A Judge Just Ruled the Trump Administration Has Failed in Protecting the World’s Rarest Marine Mammal

The vaquita porpoiseOmar Vidal/ZUMA

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In a win for environmentalists Thursday, the United States Court of International Trade ruled that the federal government failed its “statutory duty” to protect the critically-endangered vaquita porpoise.
With as few as 15 individuals remaining in the wild, the vaquita is the world’s rarest marine mammal and faces imminent extinction due to gillnet fishing in the Gulf of California, a small body of water about 100 miles south of the US-Mexico border.
In Thursday’s ruling, Judge Gary S. Katzmann ordered the Trump administration to ban the import of fish from “any Mexican commercial fishery that uses gillnets within the vaquita’s range.” Because the vaquita lives in foreign waters, there are small, but critical steps the US federal government must take in a case like this, and banning imports from a harmful industry is one of them, environmentalists argue. 
According to the complaint originally filed by the Natural Resources Defense Council, the Center for Biological Diversity, and the Animal Welfare Institute back in March, Trump’s Departments of Commerce, Treasury, and Homeland Security were violating the 1972 Marine Mammal Protection Act (MMPA) and its provisions on foreign fishing practices. As Mother Jones reported in March:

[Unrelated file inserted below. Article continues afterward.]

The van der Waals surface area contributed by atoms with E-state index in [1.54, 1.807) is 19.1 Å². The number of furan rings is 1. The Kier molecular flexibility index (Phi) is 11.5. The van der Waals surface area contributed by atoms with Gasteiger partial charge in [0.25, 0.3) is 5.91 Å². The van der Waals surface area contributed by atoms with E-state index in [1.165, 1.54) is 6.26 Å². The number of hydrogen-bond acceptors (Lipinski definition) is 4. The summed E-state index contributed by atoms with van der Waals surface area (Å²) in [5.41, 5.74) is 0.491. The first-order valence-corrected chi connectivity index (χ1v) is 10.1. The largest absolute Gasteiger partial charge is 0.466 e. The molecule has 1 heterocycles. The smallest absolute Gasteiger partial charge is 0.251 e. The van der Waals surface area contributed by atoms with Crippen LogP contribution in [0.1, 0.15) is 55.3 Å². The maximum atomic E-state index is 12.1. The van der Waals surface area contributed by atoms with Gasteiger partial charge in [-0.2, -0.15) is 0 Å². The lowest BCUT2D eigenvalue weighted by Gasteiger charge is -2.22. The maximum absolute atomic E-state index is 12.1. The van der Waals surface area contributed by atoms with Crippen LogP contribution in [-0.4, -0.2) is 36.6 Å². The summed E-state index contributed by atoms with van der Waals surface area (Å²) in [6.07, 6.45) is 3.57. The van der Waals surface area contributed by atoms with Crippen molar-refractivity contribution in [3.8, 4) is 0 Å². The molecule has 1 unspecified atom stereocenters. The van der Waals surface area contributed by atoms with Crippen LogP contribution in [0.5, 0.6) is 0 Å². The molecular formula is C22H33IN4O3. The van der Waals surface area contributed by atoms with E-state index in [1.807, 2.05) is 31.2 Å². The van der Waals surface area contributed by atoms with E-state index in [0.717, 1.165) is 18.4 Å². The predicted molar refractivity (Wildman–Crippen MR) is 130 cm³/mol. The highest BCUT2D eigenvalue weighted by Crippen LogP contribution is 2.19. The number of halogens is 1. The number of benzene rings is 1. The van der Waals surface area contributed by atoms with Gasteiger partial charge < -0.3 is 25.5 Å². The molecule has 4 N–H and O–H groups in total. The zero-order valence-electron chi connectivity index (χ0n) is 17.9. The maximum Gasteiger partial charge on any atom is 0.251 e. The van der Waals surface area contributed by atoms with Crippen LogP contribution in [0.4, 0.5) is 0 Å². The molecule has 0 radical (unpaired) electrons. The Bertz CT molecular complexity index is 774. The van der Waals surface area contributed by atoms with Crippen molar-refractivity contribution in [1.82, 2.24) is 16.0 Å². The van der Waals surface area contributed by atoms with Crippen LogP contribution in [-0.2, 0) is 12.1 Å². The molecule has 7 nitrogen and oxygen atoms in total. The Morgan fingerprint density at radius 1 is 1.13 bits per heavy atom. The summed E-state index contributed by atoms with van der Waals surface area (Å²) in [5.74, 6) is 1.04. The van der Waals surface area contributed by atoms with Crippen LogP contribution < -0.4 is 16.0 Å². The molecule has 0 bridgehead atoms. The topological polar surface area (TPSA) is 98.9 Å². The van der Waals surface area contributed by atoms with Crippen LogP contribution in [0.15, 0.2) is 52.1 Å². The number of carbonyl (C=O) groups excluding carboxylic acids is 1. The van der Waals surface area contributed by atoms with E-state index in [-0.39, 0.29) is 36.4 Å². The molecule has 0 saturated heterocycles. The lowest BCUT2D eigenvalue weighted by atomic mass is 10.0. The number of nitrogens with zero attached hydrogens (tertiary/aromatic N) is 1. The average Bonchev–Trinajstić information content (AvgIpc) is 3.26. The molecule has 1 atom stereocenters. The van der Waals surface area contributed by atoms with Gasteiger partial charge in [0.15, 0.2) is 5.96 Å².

The act mandates that the federal government “ban the importation of commercial fish or products” from countries where fish has been caught with “commercial fishing technology which results in the incidental kill or incidental serious injury of ocean mammals in excess of United States standards.” 
The plaintiffs argue that’s exactly what’s happening here. With such a sharp decline in their population, the vaquita is drowning in the Gulf of California at an “unprecedented rate that far exceeds U.S. standards,” according to the lawsuit.

This week, the court agreed. So, although the case’s outcome is certainly a reason for fans of the rare but adorable animal to celebrate, its future—and the hundreds of other species under attack by the Trump administration—is far from certain.